Billy Collins (poet laureate of the US ((didn't know we had one, didja?)) ) wrote a beautiful poem about that very thing: finding other people's notes in the margins.
|Sometimes the notes are ferocious,|
skirmishes against the author
raging along the borders of every page
in tiny black script.
If I could just get my hands on you,
Kierkegaard, or Conor Cruise O'Brien,
they seem to say,
I would bolt the door and beat some logic into your head.
Other comments are more offhand, dismissive -
"Nonsense." "Please!" "HA!!" -
that kind of thing.
I remember once looking up from my reading,
my thumb as a bookmark,
trying to imagine what the person must look like
why wrote "Don't be a ninny"
alongside a paragraph in The Life of Emily Dickinson.
Students are more modest
needing to leave only their splayed footprints
along the shore of the page.
One scrawls "Metaphor" next to a stanza of Eliot's.
Another notes the presence of "Irony"
fifty times outside the paragraphs of A Modest Proposal.
Or they are fans who cheer from the empty bleachers,
Hands cupped around their mouths.
"Absolutely," they shout
to Duns Scotus and James Baldwin.
"Yes." "Bull's-eye." "My man!"
Check marks, asterisks, and exclamation points
rain down along the sidelines.
And if you have managed to graduate from college
without ever having written "Man vs. Nature"
in a margin, perhaps now
is the time to take one step forward.
We have all seized the white perimeter as our own
and reached for a pen if only to show
we did not just laze in an armchair turning pages;
we pressed a thought into the wayside,
planted an impression along the verge.
Even Irish monks in their cold scriptoria
jotted along the borders of the Gospels
brief asides about the pains of copying,
a bird signing near their window,
or the sunlight that illuminated their page-
anonymous men catching a ride into the future
on a vessel more lasting than themselves.
And you have not read Joshua Reynolds,
they say, until you have read him
enwreathed with Blake's furious scribbling.
Yet the one I think of most often,
the one that dangles from me like a locket,
was written in the copy of Catcher in the Rye
I borrowed from the local library
one slow, hot summer.
I was just beginning high school then,
reading books on a davenport in my parents' living room,
and I cannot tell you
how vastly my loneliness was deepened,
how poignant and amplified the world before me seemed,
when I found on one page
A few greasy looking smears
and next to them, written in soft pencil-
by a beautiful girl, I could tell,
whom I would never meet-
"Pardon the egg salad stains, but I'm in love."
beautiful. and it makes me remember why i love the physical connection you can have with books, almost as much as i love the mental and spiritual connections.
the title of this post is 'free AUDIOBOOK downloads.'
and i do have to admit to owning a few mp3 versions of books i love.
audiobooks shouldn't replace 'real books' or libraries, or bookstores (think how much we would miss), but i agree wholeheartedly that there is a time and a place for them.
for instance, now. with me. i have to read an insane amount of books over the next few months in preparation for a big test. and i just do not have the time to sit and languish over a 12 foot tall stack of books. sadly. i have to wash dishes and do laundry, and play with my kids, and make things for the shop. but that doesn't mean i can't listen. i've plowed through a lot of my reading list recently with the help of audiobooks, and a lot of them have been free downloads from my favorite site: ambling books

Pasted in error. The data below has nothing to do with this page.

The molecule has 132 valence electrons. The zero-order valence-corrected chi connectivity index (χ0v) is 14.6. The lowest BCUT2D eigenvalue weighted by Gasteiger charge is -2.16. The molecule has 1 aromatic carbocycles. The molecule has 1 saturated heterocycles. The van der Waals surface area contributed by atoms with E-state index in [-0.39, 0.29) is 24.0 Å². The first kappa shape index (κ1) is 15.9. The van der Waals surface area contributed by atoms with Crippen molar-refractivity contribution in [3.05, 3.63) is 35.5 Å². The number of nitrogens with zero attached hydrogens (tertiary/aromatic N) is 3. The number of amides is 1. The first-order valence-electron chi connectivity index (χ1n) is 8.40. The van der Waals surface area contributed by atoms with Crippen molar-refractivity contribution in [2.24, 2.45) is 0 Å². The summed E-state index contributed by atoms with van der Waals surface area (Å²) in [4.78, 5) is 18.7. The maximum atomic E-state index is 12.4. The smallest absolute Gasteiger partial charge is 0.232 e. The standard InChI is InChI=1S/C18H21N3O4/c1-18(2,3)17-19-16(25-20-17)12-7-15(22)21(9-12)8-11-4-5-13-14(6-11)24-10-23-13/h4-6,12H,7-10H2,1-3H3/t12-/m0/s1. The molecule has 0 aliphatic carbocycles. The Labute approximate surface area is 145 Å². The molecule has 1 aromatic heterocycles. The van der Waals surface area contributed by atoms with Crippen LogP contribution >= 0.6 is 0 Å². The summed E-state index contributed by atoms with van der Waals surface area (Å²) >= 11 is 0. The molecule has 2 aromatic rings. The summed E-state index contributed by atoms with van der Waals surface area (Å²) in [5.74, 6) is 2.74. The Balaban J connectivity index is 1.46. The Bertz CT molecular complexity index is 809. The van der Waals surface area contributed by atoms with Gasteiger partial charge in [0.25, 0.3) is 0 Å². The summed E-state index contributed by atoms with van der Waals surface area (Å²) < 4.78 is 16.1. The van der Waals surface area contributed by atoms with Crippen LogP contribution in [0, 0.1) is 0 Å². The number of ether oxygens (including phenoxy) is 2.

they have TONS of titles, and you can download the player for free. and they have an awesome (literally... inspiring awe) collection of free downloads. these are books that are in the public domain, and it is a fantastic resource for great literature.
so our book picks today will be audiobook picks. (i realize this sounds like a paid ad. ... it's not. i just love the site. :)
For the little ones, there are a number of children's poetry downloads, which would be great for them to listen to before bed. or you can choose The Three Little Pigs, and have it reading to them during playtime. we have a few books that we listen to often, and it's a great alternative to music through your kids' free hours. even if they are too young to fully appreciate the story, the repetition and vocabulary aid in literacy and language development. (and saves you from the 75th reading of the same book!)
For middle-sized kids, there are so many options. two of our favorites are Alice in Wonderland, by Lewis Carol, and JM Barrie's Peter Pan. Both of these books are dense and language intensive, and ones your child may not choose to read on their own. being read-to exposes them to the richness of the language, the complexity of the characters and plots, and the "real stories" behind the movies they already know.
and, naturally, i couldn't choose just one option from the hundreds available for grown-ups. i did manage to limit myself to three:
if you're feeling in the mood for classic romance: The Count of Monte Cristo, by Alexandre Dumas, or Jane Eyre, by Charlotte Bronte.
if you're looking for something more witty and powerful, try Oscar Wilde's, The Picture of Dorian Gray.
so head over, peruse the virtual aisles, and choose a great book. let someone read to you today!